See also Burning Down São Sebastião, on a beachside weekly that got similar treatment from hooded men with guns last year.
Com 27 anos de carreira o também jornalista Cláudio Tognolli não conseguiu escapar da fúria de um famoso banqueiro de São Paulo enquanto apurava uma reportagem. “Eu botei isso no ar, ele me ligou me xingando e me ameaçando”, recorda.
Even with 27 years in the profession, journalist Cláudio Tognolli was unable to escape the wrath of a famous São Paulo banker as he was reporting an article. “I put this on the air, he called me up, cursing and threatening me,” he recalls.
I believe the reference here is to Daniel Dantas of Opportunity, who now faces criminal charges over illegal wiretapping of competitors, business partners, government officials, and journalists.
And a civil suit in the U.S. from a former business partner that wants its $300 million back.
He says he is the victim of political persecution.
- Daniel Dantas: “Conversations in the Clouds”
- Amorim: “Dantas Purged From Brazilian SEC!”
- Brazil: Opportunity Costs for Dantas Fellow Travelers
- Mangabeira Unger and DVD: Applying the Teste da Farinha
- Dantas and Kroll: Early Daze
- Dantas: Prince of Darkness Invisible
As ameaças também são feitas a autoridades do Poder Judiciário. O juiz federal Odilon de Oliveira trabalha numa vara especializada em crimes financeiros em Campo Grande, Mato Grosso do Sul. O magistrado está na mira do crime organizado. Ele condenou mais de 200 traficantes de drogas, além de determinar a recuperação do dinheiro desviado por estas quadrilhas. Segundo o juiz, um levantamento recente mostra que suas decisões levaram à apreensão de mais de 400 veículos e 17 aviões. Numa única conta bancária bloqueada estão depositados mais de R$ 1 milhão.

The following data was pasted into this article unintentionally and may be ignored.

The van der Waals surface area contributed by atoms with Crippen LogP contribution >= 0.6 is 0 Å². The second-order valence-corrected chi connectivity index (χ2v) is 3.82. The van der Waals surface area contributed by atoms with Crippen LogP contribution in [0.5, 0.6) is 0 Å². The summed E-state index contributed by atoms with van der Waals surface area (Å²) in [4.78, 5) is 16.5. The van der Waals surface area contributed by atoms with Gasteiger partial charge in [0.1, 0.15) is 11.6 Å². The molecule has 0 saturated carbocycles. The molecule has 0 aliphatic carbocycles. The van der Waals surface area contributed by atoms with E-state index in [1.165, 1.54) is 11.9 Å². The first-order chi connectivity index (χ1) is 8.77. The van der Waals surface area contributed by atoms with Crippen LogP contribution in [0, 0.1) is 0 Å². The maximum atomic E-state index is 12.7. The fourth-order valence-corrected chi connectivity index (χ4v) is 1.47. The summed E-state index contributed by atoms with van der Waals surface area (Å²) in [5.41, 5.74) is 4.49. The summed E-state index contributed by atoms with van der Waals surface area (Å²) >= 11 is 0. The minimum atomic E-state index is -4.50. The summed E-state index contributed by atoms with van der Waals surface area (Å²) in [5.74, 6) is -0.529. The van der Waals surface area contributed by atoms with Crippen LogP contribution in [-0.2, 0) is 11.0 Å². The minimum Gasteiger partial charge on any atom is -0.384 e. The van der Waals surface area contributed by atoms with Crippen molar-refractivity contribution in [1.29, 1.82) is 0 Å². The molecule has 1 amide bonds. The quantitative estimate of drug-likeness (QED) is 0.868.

Threats are also directed at judges and prosecutors. Federal judge Odilon de Oliveira works in a court that specializes in financial crimes in Campo Grande, Mato Grosso do Sul. The magistrate is in the sights of organized crime. He has sentenced more than 200 drug traffickers, as well as ordering the recovery of the money misappropriated by these gangs. According to the judge, a recent study showed that his decisions have led to the seizure of more than 400 vehicles and 17 aircraft. One bank account he blocked contained more than R$1 million.
I have been following the newsflow on one of Judge Odilon’s cases, known as Operation Ball of Fire.
Among other things, it involved indications that a Tupi-Paraguayan smuggling mafia believed, or at least represented to clients in conversations captured on court-ordered wiretaps, that it could buy Supreme Court justices.
A specific case involved tax breaks for the State Bank of Sergipe, I recall.
One justice mentioned in the wiretaps in that case recently took early retirement.
- Brazil: “Judicial Corruption Case Involves Twice the Vice”
- Brazil: Ball of Fire Flames Get Higher For Paraguayan Marlboro Men
- The Ball of Fire MP3s: Pertence, Publicity and the Perpetual Pizza Oven
- Blackout on Pertence Charge; Mello Also in the Mishegaas?
Another justice — who was referred to by one of the subjects of the wiretaps as “merchandise I do not have in stock” — recently appeared as the principal source in a Veja magazine cover story hammering on the Mangabeira Unger meme: that the Brazilian federal police are a “politicized Gestapo.” See